Finns blame Estonia for drug trafficking

  • 2000-02-03
  • By Brooke Donald
TALLINN – The latest row between Estonia and a neighboring country doesn't have to do with pork or shipping lines. While those disputes continue to be debated, the most recent feud is about drugs, how well Estonia is running its police force and how that may affect accession into the European Union.

On a visit to Tallinn last week, Finnish Prime Minister Paavo Lipponen affirmed an earlier statement by his country's interior minister that drug smuggling into Finland from Estonia is a source of problems for the northern neighbor. The sword in Estonian officials' hearts was when the interior minister said the long sought after EU membership was at stake.

"Membership of the European Union cannot be granted to a country whose police are corrupted, for example, or whose police are unable to do anything at all about a steady flow of drugs into Finland from or through Estonia," Finnish Interior Minister Kari Hakamies told STT news agency.

Estonian Prime Minster Mart Laar didn't find the threat of losing the EU membership as very severe, as it is only one opinion, said Priit Poiklik, Laar's press officer. Still, in its October report on Estonia's progress toward membership, the European Commission did mention inefficiency of the police and corruption in the department as two main problem areas in domestic affairs.

However, the EC also said that border control reform efforts "have resulted in achieving standards close to those of EU member states."

By Finnish statistics, Estonia is a big supplier of drugs to Finland. In fact, it is the biggest supplier. In Finland last year, police apprehended 214 people suspected of drug-related crimes. Of them, 81 came from Estonia, 68 from Russia, 16 from Finland, 12 from both Vietnam and Sweden, nine from Britain and eight from both the Netherlands and Spain.

"Estonia has become for Finland the largest drug supplying country and it beats all other sources," Jan Bergstrom, Finnish central criminal police superintendent, said.

Estonian police, however, see the problem in simple economic terms: where there is a demand, there will be a supply.

"Finnish leaders will have to open their eyes and realize that the problem lies, not only in the inflow of drugs, but rather in a steadily growing body of consumers," Kalev Motus, Tallinn drug squad superintendent, told the Estonian dailyPostimees.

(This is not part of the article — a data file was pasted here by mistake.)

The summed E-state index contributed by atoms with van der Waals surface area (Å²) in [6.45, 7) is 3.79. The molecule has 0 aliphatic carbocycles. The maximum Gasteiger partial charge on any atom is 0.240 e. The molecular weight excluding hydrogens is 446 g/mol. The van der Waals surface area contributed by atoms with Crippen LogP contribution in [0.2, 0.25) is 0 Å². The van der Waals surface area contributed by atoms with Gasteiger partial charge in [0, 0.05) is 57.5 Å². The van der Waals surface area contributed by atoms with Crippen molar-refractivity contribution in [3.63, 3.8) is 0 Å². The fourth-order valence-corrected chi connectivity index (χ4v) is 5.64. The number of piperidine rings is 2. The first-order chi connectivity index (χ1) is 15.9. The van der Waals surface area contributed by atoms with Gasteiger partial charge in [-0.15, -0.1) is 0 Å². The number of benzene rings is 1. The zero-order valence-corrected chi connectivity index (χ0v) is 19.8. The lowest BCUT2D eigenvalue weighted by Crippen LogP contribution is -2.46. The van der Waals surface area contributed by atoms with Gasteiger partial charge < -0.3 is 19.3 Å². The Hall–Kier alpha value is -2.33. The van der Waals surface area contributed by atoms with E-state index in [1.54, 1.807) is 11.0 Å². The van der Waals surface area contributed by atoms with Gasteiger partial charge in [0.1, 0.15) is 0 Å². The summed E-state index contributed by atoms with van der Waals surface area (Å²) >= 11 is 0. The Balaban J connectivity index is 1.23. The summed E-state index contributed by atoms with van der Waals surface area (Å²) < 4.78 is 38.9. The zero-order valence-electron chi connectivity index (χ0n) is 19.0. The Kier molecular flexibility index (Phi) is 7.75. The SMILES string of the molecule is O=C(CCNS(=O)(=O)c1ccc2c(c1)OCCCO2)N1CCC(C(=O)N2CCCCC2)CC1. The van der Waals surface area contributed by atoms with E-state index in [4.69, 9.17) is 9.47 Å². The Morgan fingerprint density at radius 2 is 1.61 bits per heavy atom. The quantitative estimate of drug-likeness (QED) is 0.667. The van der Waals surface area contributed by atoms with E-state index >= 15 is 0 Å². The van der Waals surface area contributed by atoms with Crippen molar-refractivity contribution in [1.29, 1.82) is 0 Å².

Estonian police blame much of the drug trade between the countries on Finnish masterminds living in Tallinn.

Last year, for example, Erik Hemming Eklund, a Finn, was arrested in Tallinn on drug smuggling charges. According to local papers, Eklund lived in Tallinn for nearly a year organizing the smuggling of about 200 kilograms of drugs into Finland.

Despite turning the tables on the Finnish authorities, Motus said the interior minister's harsh words were good because they raised the Estonian society's awareness of the drug problems between the two countries.

The notion of corruption in the police department, however, is of far more consequence than verbal exchanges over which country is more responsible for the drug trade.

Mayor of Tallinn Juri Mois has said that there is corruption in the Estonian police and cleaning up the force was one reason for slimming down the department, which he initiated in September while he served as the Minister of Internal Affairs.

Further administrative reform should also result in better training of police officers, the Interior Ministry said.

The conclusion drawn by the prime ministers was that something must be done to curb the drug trade from and through Estonia to Finland, and cooperation between both nations' police forces is imperative to the success of the collaborated efforts.

"We discussed this problem and that's a big step forward," Lipponen said at a news conference in Tallinn on Jan. 28.

Laar said that the two countries will form a joint task force to combat organized crime. Laar has also requested Estonia's government ministries to propose solutions to combat drug smuggling.

"There's a great many things here in Estonia that need to be improved, but it's clear that the closer the cooperation between police forces, the more efficient it is," he said to reporters. "The problem does exist, there's no denying that."